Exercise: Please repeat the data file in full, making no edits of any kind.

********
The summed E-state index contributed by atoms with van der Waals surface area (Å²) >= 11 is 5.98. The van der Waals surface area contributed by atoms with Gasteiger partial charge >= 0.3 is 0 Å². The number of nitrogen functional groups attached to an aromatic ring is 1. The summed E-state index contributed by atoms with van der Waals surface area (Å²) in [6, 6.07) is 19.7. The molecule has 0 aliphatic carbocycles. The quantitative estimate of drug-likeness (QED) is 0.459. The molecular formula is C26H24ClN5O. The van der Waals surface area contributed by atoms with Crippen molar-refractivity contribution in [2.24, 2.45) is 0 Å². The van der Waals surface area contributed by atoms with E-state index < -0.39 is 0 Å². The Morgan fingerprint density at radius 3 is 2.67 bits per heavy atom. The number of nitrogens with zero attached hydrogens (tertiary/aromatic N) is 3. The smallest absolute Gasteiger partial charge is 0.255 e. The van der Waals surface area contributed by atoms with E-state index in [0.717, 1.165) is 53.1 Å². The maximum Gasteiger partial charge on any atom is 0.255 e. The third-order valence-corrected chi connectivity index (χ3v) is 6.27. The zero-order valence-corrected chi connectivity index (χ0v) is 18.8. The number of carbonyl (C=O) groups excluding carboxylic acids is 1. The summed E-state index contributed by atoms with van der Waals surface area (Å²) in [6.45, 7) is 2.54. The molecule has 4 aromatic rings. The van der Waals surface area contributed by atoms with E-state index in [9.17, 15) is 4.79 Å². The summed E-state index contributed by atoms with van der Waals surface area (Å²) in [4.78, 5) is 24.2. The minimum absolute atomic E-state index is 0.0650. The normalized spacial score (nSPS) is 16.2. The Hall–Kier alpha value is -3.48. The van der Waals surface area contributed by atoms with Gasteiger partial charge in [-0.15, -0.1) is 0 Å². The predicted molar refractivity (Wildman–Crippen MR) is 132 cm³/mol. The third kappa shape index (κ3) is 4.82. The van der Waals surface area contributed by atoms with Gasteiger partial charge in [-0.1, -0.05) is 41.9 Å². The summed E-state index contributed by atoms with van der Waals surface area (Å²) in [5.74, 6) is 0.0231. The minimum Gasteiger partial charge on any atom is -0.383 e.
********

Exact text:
The summed E-state index contributed by atoms with van der Waals surface area (Å²) >= 11 is 5.98. The van der Waals surface area contributed by atoms with Gasteiger partial charge >= 0.3 is 0 Å². The number of nitrogen functional groups attached to an aromatic ring is 1. The summed E-state index contributed by atoms with van der Waals surface area (Å²) in [6, 6.07) is 19.7. The molecule has 0 aliphatic carbocycles. The quantitative estimate of drug-likeness (QED) is 0.459. The molecular formula is C26H24ClN5O. The van der Waals surface area contributed by atoms with Crippen molar-refractivity contribution in [2.24, 2.45) is 0 Å². The van der Waals surface area contributed by atoms with E-state index < -0.39 is 0 Å². The Morgan fingerprint density at radius 3 is 2.67 bits per heavy atom. The number of nitrogens with zero attached hydrogens (tertiary/aromatic N) is 3. The smallest absolute Gasteiger partial charge is 0.255 e. The van der Waals surface area contributed by atoms with E-state index in [0.717, 1.165) is 53.1 Å². The maximum Gasteiger partial charge on any atom is 0.255 e. The third-order valence-corrected chi connectivity index (χ3v) is 6.27. The zero-order valence-corrected chi connectivity index (χ0v) is 18.8. The number of carbonyl (C=O) groups excluding carboxylic acids is 1. The summed E-state index contributed by atoms with van der Waals surface area (Å²) in [6.45, 7) is 2.54. The molecule has 4 aromatic rings. The van der Waals surface area contributed by atoms with E-state index in [9.17, 15) is 4.79 Å². The summed E-state index contributed by atoms with van der Waals surface area (Å²) in [4.78, 5) is 24.2. The minimum absolute atomic E-state index is 0.0650. The normalized spacial score (nSPS) is 16.2. The Hall–Kier alpha value is -3.48. The van der Waals surface area contributed by atoms with Gasteiger partial charge in [-0.15, -0.1) is 0 Å². The predicted molar refractivity (Wildman–Crippen MR) is 132 cm³/mol. The third kappa shape index (κ3) is 4.82. The van der Waals surface area contributed by atoms with Gasteiger partial charge in [-0.1, -0.05) is 41.9 Å². The summed E-state index contributed by atoms with van der Waals surface area (Å²) in [5.74, 6) is 0.0231. The minimum Gasteiger partial charge on any atom is -0.383 e.